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ARA-1 – SIP Phone/PBX to LMR Interoperability

SIP Phone/PBX to LMR Interoperability using the ARA-1 extends the coverage and capability of an existing SIP PBX by allowing the interface of LMR radios to the system.

 

Additional Information:

 

It’s comparable to an analog telephone adapter (ATA), which allows a standard telephone to operate on a SIP network; the ARA-1 provides the same capability to a radio.  No wonder ARA stands for Analog Radio Adapter.

Benefits:

  • SIP-to-Radio interface brings radio advantages to SIP networks and SIP capabilities to radio networks.
  • Interoperability is as simple as creating a conference call within a SIP PBX.
  • Extends SIP based communication to areas where cell phone carriers do not provide coverage (but are served by LMR).
  • Enables communications between radios and network communications devices such as SIP phones and softphones.
  • Brings SIP PBX features into the radio arena – including call logging, forwarding and recording.
  • Supports calls made both with and without a proxy server.
  • Supports operations behind a NAT firewall.
  • Multiple codec and compression level options allow system optimization relative to available bandwidth.

Why SIP?  The main goals of modern communications system design include:

  • Convergence of:
    • Voice,
    • Data,
    • Video,
  • Standards-based,
  • Open protocols,
  • Individual IP addresses for all end devices.

Session Initiation Protocol, SIP, is widely seen as the preferred pathway to achieving these goals.

SIP Drawing

SIP, used in the ACU-2000, ACU-5000, ACU-Z1, and the RSP-Z2 is a signaling protocol in use as an IP based network to:

  • Create,
  • Manage,
  • Terminate sessions.

SIP focuses on the setup, modification and termination of sessions maintaining simplicity while allowing versatility of the format and content of the sharing of data.

 

The radio connection via the ARA-1 SIP Phone/PBX to LMR Interoperability has a unique extension the user can dial using any internet protocol (IP) phone, softphone, or other voice communications device associated with the SIP PBX.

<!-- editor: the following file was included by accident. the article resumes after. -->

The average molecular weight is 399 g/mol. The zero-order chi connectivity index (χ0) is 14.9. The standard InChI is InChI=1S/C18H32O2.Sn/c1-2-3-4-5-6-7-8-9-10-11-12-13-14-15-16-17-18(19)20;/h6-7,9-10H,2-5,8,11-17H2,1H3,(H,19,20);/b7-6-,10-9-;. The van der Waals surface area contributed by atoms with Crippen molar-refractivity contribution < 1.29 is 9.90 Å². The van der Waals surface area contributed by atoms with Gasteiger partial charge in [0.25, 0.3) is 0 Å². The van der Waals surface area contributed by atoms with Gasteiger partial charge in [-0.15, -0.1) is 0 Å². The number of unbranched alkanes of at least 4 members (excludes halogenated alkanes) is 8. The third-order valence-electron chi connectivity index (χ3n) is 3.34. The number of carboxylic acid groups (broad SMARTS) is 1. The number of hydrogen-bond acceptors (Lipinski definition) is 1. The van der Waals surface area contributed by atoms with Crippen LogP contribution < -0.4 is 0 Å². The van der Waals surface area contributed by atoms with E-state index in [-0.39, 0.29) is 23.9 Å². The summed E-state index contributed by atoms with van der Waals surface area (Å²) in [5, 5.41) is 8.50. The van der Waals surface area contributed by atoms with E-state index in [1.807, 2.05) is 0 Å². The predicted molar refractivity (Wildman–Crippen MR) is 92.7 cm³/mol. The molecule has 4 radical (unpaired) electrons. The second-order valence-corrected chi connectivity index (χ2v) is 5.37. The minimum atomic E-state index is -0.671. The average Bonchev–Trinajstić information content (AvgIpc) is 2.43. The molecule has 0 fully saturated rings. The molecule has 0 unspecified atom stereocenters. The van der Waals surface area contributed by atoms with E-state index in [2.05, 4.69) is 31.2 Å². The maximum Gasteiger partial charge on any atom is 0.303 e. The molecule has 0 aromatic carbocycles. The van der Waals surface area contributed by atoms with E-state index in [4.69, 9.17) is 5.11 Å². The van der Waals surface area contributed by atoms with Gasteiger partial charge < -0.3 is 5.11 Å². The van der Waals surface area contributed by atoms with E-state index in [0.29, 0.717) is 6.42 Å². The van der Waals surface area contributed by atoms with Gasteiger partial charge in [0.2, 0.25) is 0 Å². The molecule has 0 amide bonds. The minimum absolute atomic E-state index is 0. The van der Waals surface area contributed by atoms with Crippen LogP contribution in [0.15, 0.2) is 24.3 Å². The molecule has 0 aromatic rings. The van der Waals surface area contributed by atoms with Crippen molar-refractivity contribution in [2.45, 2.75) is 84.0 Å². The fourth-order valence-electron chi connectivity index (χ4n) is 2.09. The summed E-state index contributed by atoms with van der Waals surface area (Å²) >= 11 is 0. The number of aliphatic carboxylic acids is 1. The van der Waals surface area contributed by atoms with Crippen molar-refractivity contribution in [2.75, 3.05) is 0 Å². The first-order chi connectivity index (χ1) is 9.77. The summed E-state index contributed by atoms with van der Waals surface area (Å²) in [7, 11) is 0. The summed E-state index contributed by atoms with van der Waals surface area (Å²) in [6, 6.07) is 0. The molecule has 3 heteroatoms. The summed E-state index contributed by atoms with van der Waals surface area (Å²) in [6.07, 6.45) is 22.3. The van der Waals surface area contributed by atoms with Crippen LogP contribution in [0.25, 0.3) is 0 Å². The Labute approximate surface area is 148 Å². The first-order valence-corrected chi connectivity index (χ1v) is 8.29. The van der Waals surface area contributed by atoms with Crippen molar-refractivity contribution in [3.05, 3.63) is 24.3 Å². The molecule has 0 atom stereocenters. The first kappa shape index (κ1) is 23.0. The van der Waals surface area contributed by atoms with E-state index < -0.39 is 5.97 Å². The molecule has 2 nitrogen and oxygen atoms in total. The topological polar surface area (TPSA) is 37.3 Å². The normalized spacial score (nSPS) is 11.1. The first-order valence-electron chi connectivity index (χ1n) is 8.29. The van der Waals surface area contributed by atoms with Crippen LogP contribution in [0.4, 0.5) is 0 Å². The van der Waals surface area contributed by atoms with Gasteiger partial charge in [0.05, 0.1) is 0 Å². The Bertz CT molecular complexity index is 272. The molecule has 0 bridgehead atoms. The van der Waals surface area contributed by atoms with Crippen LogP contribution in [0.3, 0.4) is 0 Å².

Any number of radios, SIP phones, or other audio devices in the network can conference together using the SIP PBX.

ARA-1 SIP Examples

 

Since SIP is an open standard, a multitude of services are available including call logging, call recording and call forwarding.

A SIP PBX can also enable video conferencing, document sharing and text messages between compatible devices.  The addition of radio interface capability using the ARA-1 SIP Phone or PBX to LMR Radio Interoperability not only brings existing radio networks into the SIP arena but also allows SIP-based communications to be extended into areas that are not serviced or cannot be reached using a SIP network.

 

Overview:

Simply defined, the ARA-1 provides a seamless interface between a radio and an IP-based network using SIP. This brings to existing SIP networks all of the features inherent in a radio system, including the ability to wirelessly reach otherwise inaccessible areas. For example, an ARA-1 can be used with an LMR system to extend the SIP Network into areas of rugged terrain, across bodies of water, or into tunnels.

The ARA-1 also provides all of the features available with SIP to radio networks. These include interoperable communications among disparate radio systems that is as easy as creating a typical PBX conference call and also other PBX features such as Call Logging, Call Forwarding, and Call Recording.

 

SIP Interoperability

 

SIP Phone/PBX to LMR Interoperability:

The SIP side of the ARA assigns its associated radio a unique extension that can easily be dialed using any IP phone, softphone, or other voice communications device associated with the SIP PBX (Private Branch Exchange).

Any number of radios, SIP phones, or other audio devices in the network can conference together using the SIP PBX.

Alternatively, the ARA-1 SIP Phone/PBX to LMR Interoperability can assign an IP address to its associated radio for communications over any IP-based network (including the Internet), with:

  • Another SIP-enabled device such as a SIP phone,
  • Softphone,
  • Second radio/ARA-1 pair.

The radio side of the interface makes full use of the extensive suite of digital signal processor algorithms, hundreds of custom radio interface cables, and numerous problem solving techniques that JPS has evolved during more than a decade as the market leader in radio interoperability.

 

© 2019 JPS Interoperability Solutions, Inc. All rights reserved.

5800 Departure Drive | Raleigh, NC 27616 | 919.790.1011 | sales@jpsinterop.com

Radio Interoperability

Radio Interoperability Gateway

Radio over IP

RoIP

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Receiver

Voting

Push To Talk Over Cellular